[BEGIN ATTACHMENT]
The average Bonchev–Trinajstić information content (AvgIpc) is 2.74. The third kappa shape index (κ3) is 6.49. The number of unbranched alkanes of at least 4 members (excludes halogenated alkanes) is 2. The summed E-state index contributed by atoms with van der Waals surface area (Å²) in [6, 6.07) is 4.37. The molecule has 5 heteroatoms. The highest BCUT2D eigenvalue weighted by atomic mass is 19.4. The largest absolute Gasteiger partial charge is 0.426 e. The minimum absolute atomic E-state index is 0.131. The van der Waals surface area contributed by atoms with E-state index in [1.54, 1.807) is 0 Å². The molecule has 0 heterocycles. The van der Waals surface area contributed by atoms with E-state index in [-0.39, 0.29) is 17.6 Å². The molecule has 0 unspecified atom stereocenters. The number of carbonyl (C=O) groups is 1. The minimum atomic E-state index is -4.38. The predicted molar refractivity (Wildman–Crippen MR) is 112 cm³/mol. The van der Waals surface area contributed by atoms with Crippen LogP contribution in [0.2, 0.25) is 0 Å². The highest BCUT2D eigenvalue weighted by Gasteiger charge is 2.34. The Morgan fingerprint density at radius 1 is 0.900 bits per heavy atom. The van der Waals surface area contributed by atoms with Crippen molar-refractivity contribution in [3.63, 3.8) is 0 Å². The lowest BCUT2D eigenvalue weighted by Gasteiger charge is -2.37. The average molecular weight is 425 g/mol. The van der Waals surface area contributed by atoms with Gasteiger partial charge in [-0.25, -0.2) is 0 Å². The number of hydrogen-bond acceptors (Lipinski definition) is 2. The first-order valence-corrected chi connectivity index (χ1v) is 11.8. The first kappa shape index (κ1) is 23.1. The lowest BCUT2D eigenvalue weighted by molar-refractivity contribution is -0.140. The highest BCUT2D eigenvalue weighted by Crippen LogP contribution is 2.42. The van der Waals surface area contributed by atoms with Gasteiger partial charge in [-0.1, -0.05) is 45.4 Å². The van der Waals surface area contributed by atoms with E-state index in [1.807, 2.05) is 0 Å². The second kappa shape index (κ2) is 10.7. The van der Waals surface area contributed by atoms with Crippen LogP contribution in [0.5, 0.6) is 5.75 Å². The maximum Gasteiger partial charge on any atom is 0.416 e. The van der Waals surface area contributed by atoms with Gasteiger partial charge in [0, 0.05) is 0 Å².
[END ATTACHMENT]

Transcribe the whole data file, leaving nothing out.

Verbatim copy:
The average Bonchev–Trinajstić information content (AvgIpc) is 2.74. The third kappa shape index (κ3) is 6.49. The number of unbranched alkanes of at least 4 members (excludes halogenated alkanes) is 2. The summed E-state index contributed by atoms with van der Waals surface area (Å²) in [6, 6.07) is 4.37. The molecule has 5 heteroatoms. The highest BCUT2D eigenvalue weighted by atomic mass is 19.4. The largest absolute Gasteiger partial charge is 0.426 e. The minimum absolute atomic E-state index is 0.131. The van der Waals surface area contributed by atoms with E-state index in [1.54, 1.807) is 0 Å². The molecule has 0 heterocycles. The van der Waals surface area contributed by atoms with E-state index in [-0.39, 0.29) is 17.6 Å². The molecule has 0 unspecified atom stereocenters. The number of carbonyl (C=O) groups is 1. The minimum atomic E-state index is -4.38. The predicted molar refractivity (Wildman–Crippen MR) is 112 cm³/mol. The van der Waals surface area contributed by atoms with Crippen LogP contribution in [0.2, 0.25) is 0 Å². The highest BCUT2D eigenvalue weighted by Gasteiger charge is 2.34. The Morgan fingerprint density at radius 1 is 0.900 bits per heavy atom. The van der Waals surface area contributed by atoms with Crippen molar-refractivity contribution in [3.63, 3.8) is 0 Å². The lowest BCUT2D eigenvalue weighted by Gasteiger charge is -2.37. The average molecular weight is 425 g/mol. The van der Waals surface area contributed by atoms with Gasteiger partial charge in [-0.25, -0.2) is 0 Å². The number of hydrogen-bond acceptors (Lipinski definition) is 2. The first-order valence-corrected chi connectivity index (χ1v) is 11.8. The first kappa shape index (κ1) is 23.1. The lowest BCUT2D eigenvalue weighted by molar-refractivity contribution is -0.140. The highest BCUT2D eigenvalue weighted by Crippen LogP contribution is 2.42. The van der Waals surface area contributed by atoms with Gasteiger partial charge in [-0.1, -0.05) is 45.4 Å². The van der Waals surface area contributed by atoms with E-state index in [1.807, 2.05) is 0 Å². The second kappa shape index (κ2) is 10.7. The van der Waals surface area contributed by atoms with Crippen LogP contribution in [0.5, 0.6) is 5.75 Å². The maximum Gasteiger partial charge on any atom is 0.416 e. The van der Waals surface area contributed by atoms with Gasteiger partial charge in [0, 0.05) is 0 Å².